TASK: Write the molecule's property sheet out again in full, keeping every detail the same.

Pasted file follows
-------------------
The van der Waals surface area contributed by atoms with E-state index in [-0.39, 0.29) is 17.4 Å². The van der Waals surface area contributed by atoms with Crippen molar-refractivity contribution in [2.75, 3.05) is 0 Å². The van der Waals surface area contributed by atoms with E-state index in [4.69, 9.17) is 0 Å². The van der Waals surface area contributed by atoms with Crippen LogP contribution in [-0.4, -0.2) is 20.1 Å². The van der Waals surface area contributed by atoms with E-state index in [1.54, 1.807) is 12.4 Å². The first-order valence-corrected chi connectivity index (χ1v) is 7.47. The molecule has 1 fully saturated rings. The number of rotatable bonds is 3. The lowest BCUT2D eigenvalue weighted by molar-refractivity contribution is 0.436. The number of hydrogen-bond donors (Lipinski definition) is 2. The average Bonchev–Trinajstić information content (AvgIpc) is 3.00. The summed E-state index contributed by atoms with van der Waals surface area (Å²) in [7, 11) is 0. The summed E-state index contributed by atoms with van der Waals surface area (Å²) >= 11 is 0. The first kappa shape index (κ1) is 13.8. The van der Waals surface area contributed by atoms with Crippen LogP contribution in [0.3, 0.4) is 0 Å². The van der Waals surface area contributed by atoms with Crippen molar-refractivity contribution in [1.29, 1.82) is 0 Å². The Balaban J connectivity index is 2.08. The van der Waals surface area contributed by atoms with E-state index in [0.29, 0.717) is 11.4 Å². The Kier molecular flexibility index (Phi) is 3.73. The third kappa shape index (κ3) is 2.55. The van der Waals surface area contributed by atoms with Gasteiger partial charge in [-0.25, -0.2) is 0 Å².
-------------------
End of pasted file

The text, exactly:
The van der Waals surface area contributed by atoms with E-state index in [-0.39, 0.29) is 17.4 Å². The van der Waals surface area contributed by atoms with Crippen molar-refractivity contribution in [2.75, 3.05) is 0 Å². The van der Waals surface area contributed by atoms with E-state index in [4.69, 9.17) is 0 Å². The van der Waals surface area contributed by atoms with Crippen LogP contribution in [-0.4, -0.2) is 20.1 Å². The van der Waals surface area contributed by atoms with E-state index in [1.54, 1.807) is 12.4 Å². The first-order valence-corrected chi connectivity index (χ1v) is 7.47. The molecule has 1 fully saturated rings. The number of rotatable bonds is 3. The lowest BCUT2D eigenvalue weighted by molar-refractivity contribution is 0.436. The number of hydrogen-bond donors (Lipinski definition) is 2. The average Bonchev–Trinajstić information content (AvgIpc) is 3.00. The summed E-state index contributed by atoms with van der Waals surface area (Å²) in [7, 11) is 0. The summed E-state index contributed by atoms with van der Waals surface area (Å²) >= 11 is 0. The first kappa shape index (κ1) is 13.8. The van der Waals surface area contributed by atoms with Crippen LogP contribution in [0.3, 0.4) is 0 Å². The van der Waals surface area contributed by atoms with Crippen molar-refractivity contribution in [1.29, 1.82) is 0 Å². The Balaban J connectivity index is 2.08. The van der Waals surface area contributed by atoms with E-state index in [0.29, 0.717) is 11.4 Å². The Kier molecular flexibility index (Phi) is 3.73. The third kappa shape index (κ3) is 2.55. The van der Waals surface area contributed by atoms with Gasteiger partial charge in [-0.25, -0.2) is 0 Å².